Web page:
Referrals - How to Ask

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Referrals - How to Ask

Luckily for businesses, lead generation can be achieved through ample channels and tactics. Among the top are Networking, Exhibitions/Tradeshows, Referrals, and digital marketing strategies.

The most underused and fundamental method is the utilization of Referral Partners. Referral Partners are individuals or companies that refer business to you and your business – lead passers. They can be an integral component to the success of your business development and sales efforts.

There are many reasons for the understated importance of Referral Partners, and all can be overcome by recognizing their value and creating good habits.

Don’t Assume – Ask

You’ve worked hard to develop your relationships with your partners, whether it be clients, vendors, or other professional relationships and now you are assuming that the work is done – that they will graciously spread the good word about your services, and exemplary customer service. In some cases, you may fear that they will say no, or worse, not acknowledge your request.

It’s time to stop making assumptions and let go of your fear and ask the question. People generally love helping others, and especially when they experience authentic and valuable customer service. Research has uncovered that 91% of clients would gladly give referrals, but only 11% of salespeople ask.


Asking for referrals is a numbers game much like cold-calling, networking, and exhibiting. There are multiple tactics that can be used to ask for referrals.

Face-to-face is a powerful approach because it adds a sense of accountability and sincerity. There are several opportunities in which you can ask in person.

  1. When you close the sale and everyone is raving about the customer service you have provided, or a final meeting, is an opportune time to say thank you, and ask for referrals. Determine which questions are most comfortable for you to ask, write them down, practice asking, then apply.
  2. Sometimes a gentle wait is in order; people can be more open to making referrals once they’ve had some quality time with your products and services – a trial and error period. In these cases, wait a month, and then pose the question.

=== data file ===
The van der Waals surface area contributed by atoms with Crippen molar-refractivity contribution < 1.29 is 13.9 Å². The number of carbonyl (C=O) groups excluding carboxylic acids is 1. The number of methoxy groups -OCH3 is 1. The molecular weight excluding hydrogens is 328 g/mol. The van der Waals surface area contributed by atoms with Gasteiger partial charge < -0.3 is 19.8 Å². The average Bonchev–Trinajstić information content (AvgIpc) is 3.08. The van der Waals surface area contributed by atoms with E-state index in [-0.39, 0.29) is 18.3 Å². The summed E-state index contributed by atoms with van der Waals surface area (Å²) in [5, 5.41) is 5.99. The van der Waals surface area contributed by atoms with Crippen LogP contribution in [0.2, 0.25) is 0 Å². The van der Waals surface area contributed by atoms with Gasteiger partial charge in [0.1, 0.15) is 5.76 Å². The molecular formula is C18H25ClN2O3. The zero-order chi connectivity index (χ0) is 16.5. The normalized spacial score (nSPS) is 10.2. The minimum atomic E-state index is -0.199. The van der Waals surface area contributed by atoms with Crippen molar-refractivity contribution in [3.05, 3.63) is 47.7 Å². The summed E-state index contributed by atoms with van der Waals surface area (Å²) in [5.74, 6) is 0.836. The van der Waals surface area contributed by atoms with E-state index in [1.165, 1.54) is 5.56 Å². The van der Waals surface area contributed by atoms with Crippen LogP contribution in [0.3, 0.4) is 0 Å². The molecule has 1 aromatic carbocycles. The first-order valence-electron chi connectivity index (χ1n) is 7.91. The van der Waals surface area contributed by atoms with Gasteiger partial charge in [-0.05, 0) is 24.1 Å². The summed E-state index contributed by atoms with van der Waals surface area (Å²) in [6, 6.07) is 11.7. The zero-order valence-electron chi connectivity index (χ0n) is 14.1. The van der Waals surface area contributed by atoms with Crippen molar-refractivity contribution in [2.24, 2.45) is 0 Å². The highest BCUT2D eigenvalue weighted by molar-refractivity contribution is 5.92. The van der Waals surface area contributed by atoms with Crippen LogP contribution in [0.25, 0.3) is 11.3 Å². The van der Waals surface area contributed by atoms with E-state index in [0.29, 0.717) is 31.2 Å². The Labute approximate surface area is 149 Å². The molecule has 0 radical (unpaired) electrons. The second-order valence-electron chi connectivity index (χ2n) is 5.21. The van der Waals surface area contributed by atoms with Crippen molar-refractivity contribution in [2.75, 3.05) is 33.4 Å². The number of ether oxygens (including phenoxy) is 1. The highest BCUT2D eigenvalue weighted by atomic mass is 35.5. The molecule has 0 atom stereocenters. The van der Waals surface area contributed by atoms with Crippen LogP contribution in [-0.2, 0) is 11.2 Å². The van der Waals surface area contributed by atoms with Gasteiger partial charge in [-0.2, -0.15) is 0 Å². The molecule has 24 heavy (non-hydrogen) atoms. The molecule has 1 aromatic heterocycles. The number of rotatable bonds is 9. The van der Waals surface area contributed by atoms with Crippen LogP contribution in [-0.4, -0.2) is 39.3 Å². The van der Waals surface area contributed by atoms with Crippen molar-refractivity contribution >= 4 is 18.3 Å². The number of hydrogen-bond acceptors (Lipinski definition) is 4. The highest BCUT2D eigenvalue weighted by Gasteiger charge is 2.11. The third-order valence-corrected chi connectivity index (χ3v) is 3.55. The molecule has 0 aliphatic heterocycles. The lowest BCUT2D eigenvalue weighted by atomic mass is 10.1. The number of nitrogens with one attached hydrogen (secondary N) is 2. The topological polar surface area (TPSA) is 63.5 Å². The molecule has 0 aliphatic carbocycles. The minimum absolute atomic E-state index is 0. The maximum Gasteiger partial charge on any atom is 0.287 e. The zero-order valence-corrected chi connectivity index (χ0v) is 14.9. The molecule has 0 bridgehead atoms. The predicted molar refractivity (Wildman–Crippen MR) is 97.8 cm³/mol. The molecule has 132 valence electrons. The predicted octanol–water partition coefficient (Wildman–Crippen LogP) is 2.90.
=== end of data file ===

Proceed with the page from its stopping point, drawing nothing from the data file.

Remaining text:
Letters, emails, and drip campaigns can be equally as effective in other situations. If neglecting to ask for referrals hasn’t been a standardized practice, or good habit, money may be left on the table. In these instances, there is an opportunity to employ a scripted approach.

  1. Handwritten thank you letters are powerful, and show thoughtfulness, and will also work when asking for referrals. It conveys a sense of detail, care, and that they are worth your time and effort.
  2. Emails can be crafted with sincerity and a direct tone that works well with colleagues and companies that you’ve built trusted relationships with to-date.
  3. Now that you’ve asked, you’ll want to maintain a top-of-mind presence. A well timed, crafted series of emails scheduled to touch base with our network serves as a reminder that you are here and interested in receiving referrals. A best practice for this tactic is once quarterly.

Leaving behind business cards is an easy way to ask for a Referral Partner to pass along your information, which will also create a physical presence and reminder to your contact. Our line of sight is a powerful persuasion tool.

Make asking for referrals a habit. The more you ask, the more you’ll receive in turn. In making The Ask a habit, you are creating a best practice within your business process. The Ask will:

  1. Drive sales dramatically
  2. Foster healthy relationships
  3. Remove the fear of no
  4. Compliment all sales and business development efforts

Assumptions don’t fill our databases, build lead sources, or supply us with sales. The simple act of asking a question is an indispensable way to substantially increase sales, build relationships, and implement a known business best practice skill.